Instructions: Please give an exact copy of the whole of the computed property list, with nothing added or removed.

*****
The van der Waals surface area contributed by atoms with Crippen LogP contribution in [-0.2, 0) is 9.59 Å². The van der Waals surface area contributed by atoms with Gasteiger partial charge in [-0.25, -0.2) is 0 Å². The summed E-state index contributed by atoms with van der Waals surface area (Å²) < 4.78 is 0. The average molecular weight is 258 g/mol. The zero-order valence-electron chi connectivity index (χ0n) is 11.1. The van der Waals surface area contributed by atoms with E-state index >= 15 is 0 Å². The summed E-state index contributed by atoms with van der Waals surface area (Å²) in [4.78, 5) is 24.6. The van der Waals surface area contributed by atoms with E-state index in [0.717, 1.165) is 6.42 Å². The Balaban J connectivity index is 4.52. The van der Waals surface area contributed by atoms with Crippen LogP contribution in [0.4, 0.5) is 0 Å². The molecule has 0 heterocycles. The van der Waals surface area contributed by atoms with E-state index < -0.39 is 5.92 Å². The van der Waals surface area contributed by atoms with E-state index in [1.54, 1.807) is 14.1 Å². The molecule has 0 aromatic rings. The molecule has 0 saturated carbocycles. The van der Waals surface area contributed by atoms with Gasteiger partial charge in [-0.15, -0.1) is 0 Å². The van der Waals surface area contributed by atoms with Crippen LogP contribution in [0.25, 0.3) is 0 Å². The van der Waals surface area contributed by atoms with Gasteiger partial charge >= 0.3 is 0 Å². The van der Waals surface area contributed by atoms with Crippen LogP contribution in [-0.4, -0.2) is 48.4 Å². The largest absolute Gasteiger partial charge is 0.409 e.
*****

The van der Waals surface area contributed by atoms with Crippen LogP contribution in [-0.2, 0) is 9.59 Å². The van der Waals surface area contributed by atoms with Gasteiger partial charge in [-0.25, -0.2) is 0 Å². The summed E-state index contributed by atoms with van der Waals surface area (Å²) < 4.78 is 0. The average molecular weight is 258 g/mol. The zero-order valence-electron chi connectivity index (χ0n) is 11.1. The van der Waals surface area contributed by atoms with E-state index >= 15 is 0 Å². The summed E-state index contributed by atoms with van der Waals surface area (Å²) in [4.78, 5) is 24.6. The van der Waals surface area contributed by atoms with E-state index in [0.717, 1.165) is 6.42 Å². The Balaban J connectivity index is 4.52. The van der Waals surface area contributed by atoms with Crippen LogP contribution in [0.4, 0.5) is 0 Å². The molecule has 0 heterocycles. The van der Waals surface area contributed by atoms with E-state index < -0.39 is 5.92 Å². The van der Waals surface area contributed by atoms with E-state index in [1.54, 1.807) is 14.1 Å². The molecule has 0 aromatic rings. The molecule has 0 saturated carbocycles. The van der Waals surface area contributed by atoms with Gasteiger partial charge in [-0.15, -0.1) is 0 Å². The van der Waals surface area contributed by atoms with Crippen LogP contribution in [0.25, 0.3) is 0 Å². The van der Waals surface area contributed by atoms with Gasteiger partial charge >= 0.3 is 0 Å². The van der Waals surface area contributed by atoms with Crippen LogP contribution in [-0.4, -0.2) is 48.4 Å². The largest absolute Gasteiger partial charge is 0.409 e.